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James v. Martinez

United States District Court, W.D. Texas, San Antonio Division

November 17, 2017




         On this date, the Court considered its jurisdiction over this case and certain Defendants' motions to dismiss. The Court GRANTS the pending motions to dismiss (docket nos. 6, 8, and 11), and notifies Plaintiff that it is considering dismissal of certain other claims sua sponte. A district court may dismiss a claim on its own motion, as long as it provides notice of its intention and an opportunity to respond. Davoodi v. Austin Indep. Sch. Dist., 755 F.3d 307, 310 (5th Cir. 2014).


         Plaintiff Jeremy Lee James initially filed his Complaint on July 24, 2017, invoking this Court's diversity jurisdiction. This Court issued a show cause order, noting that Plaintiff and all Defendants were citizens of Texas for purposes of this Court's jurisdiction, that diversity jurisdiction was clearly lacking, and directing Plaintiff to show cause why the case should not be dismissed for lack of jurisdiction. In response, Plaintiff filed an Amended Complaint invoking this Court's federal question jurisdiction based on alleged violations of the United States Constitution.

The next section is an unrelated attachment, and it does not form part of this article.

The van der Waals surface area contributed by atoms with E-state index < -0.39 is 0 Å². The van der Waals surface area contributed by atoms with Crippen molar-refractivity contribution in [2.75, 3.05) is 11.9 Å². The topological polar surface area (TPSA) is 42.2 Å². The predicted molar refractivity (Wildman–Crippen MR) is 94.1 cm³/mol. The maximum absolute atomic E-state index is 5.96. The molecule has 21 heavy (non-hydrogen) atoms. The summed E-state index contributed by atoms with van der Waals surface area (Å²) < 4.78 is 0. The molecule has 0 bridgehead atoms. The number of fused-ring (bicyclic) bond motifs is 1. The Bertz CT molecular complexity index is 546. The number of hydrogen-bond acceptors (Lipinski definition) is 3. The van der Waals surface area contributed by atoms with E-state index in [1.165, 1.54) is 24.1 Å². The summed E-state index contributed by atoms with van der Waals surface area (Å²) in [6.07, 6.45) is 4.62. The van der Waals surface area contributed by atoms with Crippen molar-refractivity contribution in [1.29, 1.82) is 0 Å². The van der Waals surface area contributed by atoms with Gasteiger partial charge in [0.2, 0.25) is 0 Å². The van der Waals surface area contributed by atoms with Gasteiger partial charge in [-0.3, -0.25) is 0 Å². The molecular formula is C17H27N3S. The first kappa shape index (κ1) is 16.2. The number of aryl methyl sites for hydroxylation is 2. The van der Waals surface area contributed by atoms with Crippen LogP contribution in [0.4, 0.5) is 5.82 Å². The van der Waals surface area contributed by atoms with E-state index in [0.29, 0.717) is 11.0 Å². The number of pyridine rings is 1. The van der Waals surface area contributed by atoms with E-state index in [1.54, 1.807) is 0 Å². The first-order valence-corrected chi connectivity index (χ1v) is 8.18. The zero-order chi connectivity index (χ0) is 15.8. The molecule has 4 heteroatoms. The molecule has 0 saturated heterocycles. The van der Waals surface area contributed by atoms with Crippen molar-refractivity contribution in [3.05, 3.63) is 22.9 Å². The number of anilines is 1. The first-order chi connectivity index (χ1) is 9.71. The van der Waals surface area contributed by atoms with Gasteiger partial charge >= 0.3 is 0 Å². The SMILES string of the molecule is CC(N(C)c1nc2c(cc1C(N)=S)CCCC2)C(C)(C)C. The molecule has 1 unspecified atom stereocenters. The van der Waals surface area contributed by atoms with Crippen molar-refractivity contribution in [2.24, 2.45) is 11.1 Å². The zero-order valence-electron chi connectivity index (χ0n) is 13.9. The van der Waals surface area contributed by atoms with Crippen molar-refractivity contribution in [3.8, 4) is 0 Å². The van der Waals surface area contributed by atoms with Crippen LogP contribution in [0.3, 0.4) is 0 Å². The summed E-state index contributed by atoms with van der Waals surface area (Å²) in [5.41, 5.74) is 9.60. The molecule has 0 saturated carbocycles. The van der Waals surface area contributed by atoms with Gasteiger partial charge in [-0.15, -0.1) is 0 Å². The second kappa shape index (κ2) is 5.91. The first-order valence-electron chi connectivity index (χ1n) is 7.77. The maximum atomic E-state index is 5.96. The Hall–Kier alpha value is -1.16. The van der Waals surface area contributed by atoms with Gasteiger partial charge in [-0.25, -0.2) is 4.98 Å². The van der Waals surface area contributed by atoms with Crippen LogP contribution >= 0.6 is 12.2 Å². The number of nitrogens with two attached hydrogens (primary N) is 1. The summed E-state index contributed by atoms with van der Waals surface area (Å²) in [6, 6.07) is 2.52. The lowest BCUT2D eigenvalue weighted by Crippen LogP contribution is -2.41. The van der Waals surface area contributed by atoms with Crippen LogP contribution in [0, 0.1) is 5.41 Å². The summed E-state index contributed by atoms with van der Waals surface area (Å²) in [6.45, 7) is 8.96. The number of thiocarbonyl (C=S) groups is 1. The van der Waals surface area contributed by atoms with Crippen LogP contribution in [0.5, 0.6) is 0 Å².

In his Amended Complaint, Plaintiff sues twelve Defendants, including Matilde Paz Martinez, Judge Eugenie Wright, Assistant District Attorney Jennifer McDaniels, former Bexar County Sheriff Susan Pamerleau (misnamed Susan Parmeleau), Medina County Sheriff Randy Brown, Glenn Kothmann (owner, GHK Enterprises), Andi Thompson (office manager, GHK Enterprises), Elodia Pacheco, Susan Mast-Wilson, Rochelle Acevedo, Bexar County Sheriff Javier Salazar, and Andy Lumpkin. Plaintiff fails to specify which specific causes of action are asserted against which particular Defendant. Rather, the Amended Complaint sets forth the following list of statutes or constitutional provisions alleged to be at issue: “False Claims, Defamation of Character, Slander, Coersion [sic], Assumption of Jurisdiction, Barratry, Failure to Disclose, False Imprisonment, Violation of 2nd, 4th, 6th, 8th & 9th Amendment of Constitution of The United States of America, Breech [sic] of Contract.”